Surprising legacies

The ice rink and museum are not the only gifts Schulz and his family have left to the people of Sonoma. Two major gifts to Sonoma State University in Rohnert Park have benefited thousands of students. The Jean and Charles Schulz Information Center, which houses the university’s library and student academic services, opened in 2000 after a $5 million gift from the Schulzes.

The family also created an endowment, which allows the library to keep pace with ongoing changes in technology. It’s a comfortable meeting place for students and faculty, says the library’s dean, Karen G. Schneider. “We have a lot of prints on the wall, and Jeannie Schulz provided the captions,” she says. “And we have a great photo of Sparky on the third floor.”

In 2014, the $9.5 million Schroeder Hall chamber and choral music space opened opposite Weill Hall at Sonoma State’s Green Music Center. The hall is named for the small blonde character who played Beethoven on his toy piano, ignoring bossy Lucy as she talked of marriage. Jean Schulz suggested the name, explaining that her husband had loved classical music.

“It’s no small thing to say [the family’s] philanthropic support allowed the Santa Rosa Symphony to go from a really good local orchestra to a professional regional orchestra that is nationally recognized,” says Alan Silow, the symphony’s president and CEO, noting that the cartoonist also made anonymous donations to support individual concerts. “And even with his passing, Jeannie Schulz and the Schulz Fund have continued his philanthropic legacy,” Silow says.

Jean Schulz at the Charles M. Schulz Museum, in Santa Rosa.

But perhaps one of the most tender ongoing legacies of the Schulz family is their relationship with Canine Companions—a relationship befitting a lifelong animal lover and the creator of one of the most memorable canine characters in history. Founded in 1975 and based in Santa Rosa, Canine Companions provides service dogs to those in need and has six campuses across the country. They broke ground earlier this year on a new 32,000-square-foot center in Santa Rosa, which will open next summer.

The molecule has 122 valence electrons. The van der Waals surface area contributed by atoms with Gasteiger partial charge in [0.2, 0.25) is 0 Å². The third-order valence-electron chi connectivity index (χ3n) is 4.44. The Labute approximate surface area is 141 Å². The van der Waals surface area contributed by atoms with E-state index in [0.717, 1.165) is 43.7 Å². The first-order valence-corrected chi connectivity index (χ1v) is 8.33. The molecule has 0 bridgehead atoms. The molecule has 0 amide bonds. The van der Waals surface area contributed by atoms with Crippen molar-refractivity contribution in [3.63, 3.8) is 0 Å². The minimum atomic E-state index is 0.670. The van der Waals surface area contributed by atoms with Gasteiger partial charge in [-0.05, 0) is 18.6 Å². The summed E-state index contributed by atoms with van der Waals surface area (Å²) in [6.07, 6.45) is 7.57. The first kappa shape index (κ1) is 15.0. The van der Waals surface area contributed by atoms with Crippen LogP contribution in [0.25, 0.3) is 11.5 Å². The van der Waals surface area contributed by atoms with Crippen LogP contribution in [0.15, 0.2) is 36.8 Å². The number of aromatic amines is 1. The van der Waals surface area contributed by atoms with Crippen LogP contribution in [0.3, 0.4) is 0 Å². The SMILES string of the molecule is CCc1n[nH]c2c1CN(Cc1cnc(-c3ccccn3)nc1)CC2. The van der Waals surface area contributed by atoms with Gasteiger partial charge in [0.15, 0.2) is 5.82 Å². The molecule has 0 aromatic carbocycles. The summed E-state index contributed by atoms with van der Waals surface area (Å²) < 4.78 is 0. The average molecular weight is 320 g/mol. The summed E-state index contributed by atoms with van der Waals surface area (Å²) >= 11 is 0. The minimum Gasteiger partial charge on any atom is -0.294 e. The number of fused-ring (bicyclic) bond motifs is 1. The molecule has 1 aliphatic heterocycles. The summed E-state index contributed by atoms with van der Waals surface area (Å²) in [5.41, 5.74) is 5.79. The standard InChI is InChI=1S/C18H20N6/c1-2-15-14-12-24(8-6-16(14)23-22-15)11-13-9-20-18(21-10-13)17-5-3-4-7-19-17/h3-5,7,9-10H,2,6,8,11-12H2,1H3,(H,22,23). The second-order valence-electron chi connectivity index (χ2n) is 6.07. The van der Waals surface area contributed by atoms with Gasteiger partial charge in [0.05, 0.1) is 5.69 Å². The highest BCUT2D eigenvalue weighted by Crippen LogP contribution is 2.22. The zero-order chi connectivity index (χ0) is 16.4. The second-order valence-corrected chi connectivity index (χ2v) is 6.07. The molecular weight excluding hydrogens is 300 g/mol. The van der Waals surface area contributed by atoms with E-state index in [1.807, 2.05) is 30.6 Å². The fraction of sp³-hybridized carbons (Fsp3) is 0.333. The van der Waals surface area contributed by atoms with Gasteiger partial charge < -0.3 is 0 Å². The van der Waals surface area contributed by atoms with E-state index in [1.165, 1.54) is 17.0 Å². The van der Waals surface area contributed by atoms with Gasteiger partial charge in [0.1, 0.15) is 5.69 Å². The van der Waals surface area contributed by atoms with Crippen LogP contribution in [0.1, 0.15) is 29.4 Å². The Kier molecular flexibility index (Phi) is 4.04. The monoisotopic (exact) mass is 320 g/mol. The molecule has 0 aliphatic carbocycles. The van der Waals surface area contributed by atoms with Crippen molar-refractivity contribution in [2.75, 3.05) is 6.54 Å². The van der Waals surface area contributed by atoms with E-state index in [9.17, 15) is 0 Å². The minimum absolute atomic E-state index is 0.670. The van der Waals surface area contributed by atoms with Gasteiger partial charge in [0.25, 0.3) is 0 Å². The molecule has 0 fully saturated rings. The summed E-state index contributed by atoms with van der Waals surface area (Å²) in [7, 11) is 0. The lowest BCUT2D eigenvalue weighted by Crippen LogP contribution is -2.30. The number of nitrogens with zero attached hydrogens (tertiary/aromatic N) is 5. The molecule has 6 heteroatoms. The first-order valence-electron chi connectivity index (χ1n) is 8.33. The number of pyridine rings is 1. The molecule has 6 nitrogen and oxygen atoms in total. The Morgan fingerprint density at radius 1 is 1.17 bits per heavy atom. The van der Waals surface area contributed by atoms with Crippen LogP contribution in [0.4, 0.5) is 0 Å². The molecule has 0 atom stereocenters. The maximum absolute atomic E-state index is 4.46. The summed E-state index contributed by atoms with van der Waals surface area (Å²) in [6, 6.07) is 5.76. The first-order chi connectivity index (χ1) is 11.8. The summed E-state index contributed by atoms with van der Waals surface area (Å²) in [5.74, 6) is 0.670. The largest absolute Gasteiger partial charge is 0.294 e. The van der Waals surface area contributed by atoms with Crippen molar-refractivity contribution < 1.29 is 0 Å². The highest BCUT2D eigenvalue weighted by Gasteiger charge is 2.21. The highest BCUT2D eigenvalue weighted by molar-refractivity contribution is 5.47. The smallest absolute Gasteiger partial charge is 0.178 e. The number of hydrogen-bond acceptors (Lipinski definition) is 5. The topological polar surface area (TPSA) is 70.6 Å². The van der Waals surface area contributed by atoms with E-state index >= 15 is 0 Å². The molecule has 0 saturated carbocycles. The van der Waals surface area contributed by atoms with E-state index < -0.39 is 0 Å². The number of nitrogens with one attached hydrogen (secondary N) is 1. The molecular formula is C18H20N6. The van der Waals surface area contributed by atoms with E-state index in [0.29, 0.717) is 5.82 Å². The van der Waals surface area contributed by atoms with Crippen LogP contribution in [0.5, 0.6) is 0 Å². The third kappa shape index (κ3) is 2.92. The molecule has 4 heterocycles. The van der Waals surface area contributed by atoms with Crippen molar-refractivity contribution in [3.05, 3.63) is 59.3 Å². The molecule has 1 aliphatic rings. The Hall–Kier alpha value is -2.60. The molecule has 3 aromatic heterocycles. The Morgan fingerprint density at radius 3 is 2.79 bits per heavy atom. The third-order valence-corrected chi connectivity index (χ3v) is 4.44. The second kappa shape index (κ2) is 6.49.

CEO Paige Mazzoni says the Schulzes first got involved with Canine Companions in the mid-1980s after Sparky saw a demonstration given by a service dog recipient and her canine partner. When asked to join the organization’s board of directors, Sparky declined, but his wife Jean accepted and continues to serve on the board. “A huge part of what the Schulzes have done is bring attention to the concept of service dogs,” Mazzoni says.

Lasting memories

In Sonoma County, Charles Schulz and his family ultimately found a comfortable balance between worldwide fame and being part of a community, say those who knew him. “When Sparky first moved to Sebastopol in the early ‘70s, I think a lot of people didn’t know who he was,” says his wife, Jean Schulz. “He wasn’t famous the way a movie star is famous.”

“He liked it here, because he could go places and be a regular person in the community,” explains Gina Huntsinger of the Schulz Museum. “People here let him be.”

In later years, Schulz got more notice from the locals, says Jean. On his walks around the Coddingtown area, near the arena and his studio, passing drivers would hail him.

There is no question that Charles Schulz is still remembered as Sonoma’s most wellknown resident. Even the airport is named for him. “I think there’s a heck of a lot of people who miss him,” says Thibault, Schulz’s onetime hockey pal. “He was a genius.”

And they don’t intend to forget him, his work, or the local landmarks he left behind. This is an important time for Sonoma County and its many Schulz fans. Catherine Liang, the current Miss California, expresses the love of an entire community as she reflects on the cartoonist’s long life: “It’s monumental that we get to celebrate 100 years of Charles Schulz.”

Caroling with Snoopy and the Gang